A conversation with William Burlington, son of Peregrine Cavendish, the 12th Duke of Devonshire, and the heir to Lismore Castle, led to the idea that Pesenti’s research could form an exhibition there. “And it really felt so perfect,” she says. “I knew about the gardens and the importance of them, it’s what most people know about Lismore. The gardens are the attraction so I proposed an exhibition that would really tie the garden and the landscape to the gallery. The exhibition then took a turn and really adapted itself to Lismore specifically.”
If weeds can grow in unlikely places, so too, can art and artists. That, says Nicholas Serota, is one of the remarkable things about a place like Lismore. Serota, director of the Tate galleries, who will open the exhibition tomorrow, is at the epicentre of the art world. But, for him, the relationship between the metropolis and the periphery is getting more interesting.
“A lot of the activity in the art world does occur in the urban centres and that is partly to do with the fact that the business of exhibitions, meetings, discussions, debates, is a social enterprise and that’s often more difficult to achieve in rural communities. People don’t come together quite so naturally, so you have to construct opportunities and in a way that is what Lismore is doing by making these exhibitions and bringing a focus and what I think is interesting is that they are making some commissions that are long term and also engaged in these shorter-term projects.”
Serota cites places in the UK such as Grizedale Arts, in the Cumbria Lake District, and the studios in Wysing, near Cambridge, as examples of out-of-town resources for artists. He also talks about the potential of Cornwall where, he says, he’s beginning to spend more time, as he nears his 70th birthday.
“It’s interesting to see what opportunities there are for artist to work in rural communities and in small towns,” he says.
“I think it’s very important for younger artists in particular. I think the challenge of working in those circumstances is how do you retain a sense of communication with what’s happening in the major centres of exhibition and debate. That’s much easier now than it was 20 or 30 years ago.”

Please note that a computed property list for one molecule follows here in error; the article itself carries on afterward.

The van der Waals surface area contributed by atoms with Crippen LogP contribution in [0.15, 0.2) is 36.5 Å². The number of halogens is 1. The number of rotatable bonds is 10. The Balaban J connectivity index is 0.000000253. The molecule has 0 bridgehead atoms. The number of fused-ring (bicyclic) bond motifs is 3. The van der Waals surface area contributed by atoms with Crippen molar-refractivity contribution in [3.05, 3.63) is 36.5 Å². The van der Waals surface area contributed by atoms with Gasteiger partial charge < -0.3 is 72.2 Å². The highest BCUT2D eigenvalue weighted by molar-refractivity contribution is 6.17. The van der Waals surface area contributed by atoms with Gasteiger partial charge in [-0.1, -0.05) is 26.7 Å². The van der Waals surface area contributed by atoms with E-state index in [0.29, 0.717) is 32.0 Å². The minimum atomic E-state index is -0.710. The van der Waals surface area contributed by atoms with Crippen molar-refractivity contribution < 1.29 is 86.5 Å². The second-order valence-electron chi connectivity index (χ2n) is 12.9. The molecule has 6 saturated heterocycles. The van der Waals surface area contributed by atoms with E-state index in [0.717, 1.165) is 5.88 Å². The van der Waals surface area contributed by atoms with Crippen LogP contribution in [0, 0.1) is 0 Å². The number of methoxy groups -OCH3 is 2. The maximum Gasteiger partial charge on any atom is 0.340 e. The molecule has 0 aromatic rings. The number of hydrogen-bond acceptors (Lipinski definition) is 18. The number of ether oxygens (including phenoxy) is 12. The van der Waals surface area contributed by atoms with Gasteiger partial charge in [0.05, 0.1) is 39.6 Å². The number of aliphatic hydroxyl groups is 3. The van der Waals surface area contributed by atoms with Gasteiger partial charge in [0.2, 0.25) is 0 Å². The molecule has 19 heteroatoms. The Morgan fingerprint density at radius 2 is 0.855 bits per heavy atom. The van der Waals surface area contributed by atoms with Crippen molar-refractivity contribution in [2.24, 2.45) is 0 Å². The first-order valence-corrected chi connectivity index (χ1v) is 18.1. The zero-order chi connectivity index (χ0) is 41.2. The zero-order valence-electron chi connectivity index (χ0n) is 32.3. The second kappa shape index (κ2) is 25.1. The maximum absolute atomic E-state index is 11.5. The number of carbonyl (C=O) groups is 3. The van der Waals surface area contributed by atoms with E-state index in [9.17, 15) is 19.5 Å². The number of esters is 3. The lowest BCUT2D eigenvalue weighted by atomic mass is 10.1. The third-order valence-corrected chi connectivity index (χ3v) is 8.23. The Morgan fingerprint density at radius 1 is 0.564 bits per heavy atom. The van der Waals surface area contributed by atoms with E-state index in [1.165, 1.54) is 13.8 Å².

He thinks it’s much more possible to live and work in places such as Lismore and still be part of the debate than it would have been 20 or 30 years ago.
The problems facing somewhere like Lismore stem from location and lack of population. The trick is to turn those into opportunities. Serota has faced the opposite problem since the Tate Modern opened: satisfying vast numbers while at the same time not damaging the artistic integrity of what’s on offer.
Naturally, his critics have queued up to point to failures on both sides of this equation, but, nonetheless, he is ranked as the most powerful man in the art world, reflective of Tate Modern’s completist ambitions, ambitions which will take on a new dimension on June 17, when an extension to the museum opens.
But are there lessons from his experience that can be applied to the periphery?
No one expects the numbers in Lismore that would be expected in London, he says. “But what I would say is that the way you build an audience is by being very consistent in what you do. I think the more you are able to do that, and the more consistent you are, the more you will build and carry an audience with you.
“My sense is that this is what has been happening in Lismore. If you look back over the shows they’ve done over the last five years, there are some very consistent patterns there and they have certainly built a reputation for themselves nationally and internationally.”